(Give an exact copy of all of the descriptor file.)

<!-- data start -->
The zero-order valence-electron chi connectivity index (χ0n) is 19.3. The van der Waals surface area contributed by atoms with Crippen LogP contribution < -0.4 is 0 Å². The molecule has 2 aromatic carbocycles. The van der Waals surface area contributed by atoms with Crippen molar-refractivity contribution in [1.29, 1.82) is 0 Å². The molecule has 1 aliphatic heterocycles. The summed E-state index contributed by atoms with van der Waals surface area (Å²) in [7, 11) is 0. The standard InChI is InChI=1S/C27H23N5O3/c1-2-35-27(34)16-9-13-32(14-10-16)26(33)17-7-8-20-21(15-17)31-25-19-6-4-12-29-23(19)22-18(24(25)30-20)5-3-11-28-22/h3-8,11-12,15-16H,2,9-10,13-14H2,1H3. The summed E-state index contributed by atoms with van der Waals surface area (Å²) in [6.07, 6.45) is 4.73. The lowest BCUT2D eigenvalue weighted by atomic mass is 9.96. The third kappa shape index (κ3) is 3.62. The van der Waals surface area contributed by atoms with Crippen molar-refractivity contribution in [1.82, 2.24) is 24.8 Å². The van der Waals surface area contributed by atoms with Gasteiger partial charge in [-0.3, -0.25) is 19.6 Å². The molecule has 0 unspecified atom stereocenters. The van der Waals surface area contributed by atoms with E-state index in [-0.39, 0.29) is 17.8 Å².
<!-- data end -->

The zero-order valence-electron chi connectivity index (χ0n) is 19.3. The van der Waals surface area contributed by atoms with Crippen LogP contribution < -0.4 is 0 Å². The molecule has 2 aromatic carbocycles. The van der Waals surface area contributed by atoms with Crippen molar-refractivity contribution in [1.29, 1.82) is 0 Å². The molecule has 1 aliphatic heterocycles. The summed E-state index contributed by atoms with van der Waals surface area (Å²) in [7, 11) is 0. The standard InChI is InChI=1S/C27H23N5O3/c1-2-35-27(34)16-9-13-32(14-10-16)26(33)17-7-8-20-21(15-17)31-25-19-6-4-12-29-23(19)22-18(24(25)30-20)5-3-11-28-22/h3-8,11-12,15-16H,2,9-10,13-14H2,1H3. The summed E-state index contributed by atoms with van der Waals surface area (Å²) in [6.07, 6.45) is 4.73. The lowest BCUT2D eigenvalue weighted by atomic mass is 9.96. The third kappa shape index (κ3) is 3.62. The van der Waals surface area contributed by atoms with Crippen molar-refractivity contribution in [1.82, 2.24) is 24.8 Å². The van der Waals surface area contributed by atoms with Gasteiger partial charge in [-0.3, -0.25) is 19.6 Å². The molecule has 0 unspecified atom stereocenters. The van der Waals surface area contributed by atoms with E-state index in [-0.39, 0.29) is 17.8 Å².